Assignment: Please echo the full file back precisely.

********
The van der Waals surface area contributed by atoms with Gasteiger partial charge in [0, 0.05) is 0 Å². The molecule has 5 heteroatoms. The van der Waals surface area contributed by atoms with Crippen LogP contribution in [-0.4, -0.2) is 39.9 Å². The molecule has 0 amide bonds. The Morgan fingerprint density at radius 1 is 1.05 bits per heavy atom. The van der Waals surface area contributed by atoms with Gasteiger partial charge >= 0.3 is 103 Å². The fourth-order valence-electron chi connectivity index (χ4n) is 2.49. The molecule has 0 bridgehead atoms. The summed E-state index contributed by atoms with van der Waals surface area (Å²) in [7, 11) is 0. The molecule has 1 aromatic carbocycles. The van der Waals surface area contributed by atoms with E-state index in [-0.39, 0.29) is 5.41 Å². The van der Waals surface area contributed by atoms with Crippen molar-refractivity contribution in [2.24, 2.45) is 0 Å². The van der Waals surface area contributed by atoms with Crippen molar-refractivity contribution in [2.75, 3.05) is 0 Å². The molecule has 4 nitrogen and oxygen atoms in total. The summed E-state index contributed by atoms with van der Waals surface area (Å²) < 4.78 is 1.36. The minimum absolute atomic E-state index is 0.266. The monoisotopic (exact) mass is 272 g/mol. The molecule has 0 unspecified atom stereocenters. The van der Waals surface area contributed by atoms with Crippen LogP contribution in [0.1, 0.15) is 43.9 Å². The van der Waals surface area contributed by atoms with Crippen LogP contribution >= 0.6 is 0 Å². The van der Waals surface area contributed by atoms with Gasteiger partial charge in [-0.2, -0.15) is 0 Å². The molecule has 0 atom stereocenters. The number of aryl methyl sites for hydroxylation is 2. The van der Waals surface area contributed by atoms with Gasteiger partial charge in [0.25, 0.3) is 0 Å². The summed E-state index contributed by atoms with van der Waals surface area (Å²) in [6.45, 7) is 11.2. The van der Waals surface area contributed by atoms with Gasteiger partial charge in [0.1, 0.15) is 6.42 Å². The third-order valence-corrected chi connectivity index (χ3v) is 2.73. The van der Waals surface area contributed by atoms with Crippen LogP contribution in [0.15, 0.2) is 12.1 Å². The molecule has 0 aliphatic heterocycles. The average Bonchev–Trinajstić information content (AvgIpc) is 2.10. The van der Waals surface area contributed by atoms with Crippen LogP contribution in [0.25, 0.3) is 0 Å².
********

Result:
The van der Waals surface area contributed by atoms with Gasteiger partial charge in [0, 0.05) is 0 Å². The molecule has 5 heteroatoms. The van der Waals surface area contributed by atoms with Crippen LogP contribution in [-0.4, -0.2) is 39.9 Å². The molecule has 0 amide bonds. The Morgan fingerprint density at radius 1 is 1.05 bits per heavy atom. The van der Waals surface area contributed by atoms with Gasteiger partial charge >= 0.3 is 103 Å². The fourth-order valence-electron chi connectivity index (χ4n) is 2.49. The molecule has 0 bridgehead atoms. The summed E-state index contributed by atoms with van der Waals surface area (Å²) in [7, 11) is 0. The molecule has 1 aromatic carbocycles. The van der Waals surface area contributed by atoms with E-state index in [-0.39, 0.29) is 5.41 Å². The van der Waals surface area contributed by atoms with Crippen molar-refractivity contribution in [2.24, 2.45) is 0 Å². The van der Waals surface area contributed by atoms with Crippen molar-refractivity contribution in [2.75, 3.05) is 0 Å². The molecule has 4 nitrogen and oxygen atoms in total. The summed E-state index contributed by atoms with van der Waals surface area (Å²) < 4.78 is 1.36. The minimum absolute atomic E-state index is 0.266. The monoisotopic (exact) mass is 272 g/mol. The molecule has 0 unspecified atom stereocenters. The van der Waals surface area contributed by atoms with Crippen LogP contribution in [0.1, 0.15) is 43.9 Å². The van der Waals surface area contributed by atoms with Crippen LogP contribution >= 0.6 is 0 Å². The van der Waals surface area contributed by atoms with Gasteiger partial charge in [-0.2, -0.15) is 0 Å². The molecule has 0 atom stereocenters. The number of aryl methyl sites for hydroxylation is 2. The van der Waals surface area contributed by atoms with Gasteiger partial charge in [0.25, 0.3) is 0 Å². The summed E-state index contributed by atoms with van der Waals surface area (Å²) in [6.45, 7) is 11.2. The van der Waals surface area contributed by atoms with Gasteiger partial charge in [0.1, 0.15) is 6.42 Å². The third-order valence-corrected chi connectivity index (χ3v) is 2.73. The van der Waals surface area contributed by atoms with Crippen LogP contribution in [0.15, 0.2) is 12.1 Å². The molecule has 0 aliphatic heterocycles. The average Bonchev–Trinajstić information content (AvgIpc) is 2.10. The van der Waals surface area contributed by atoms with Crippen LogP contribution in [0.25, 0.3) is 0 Å².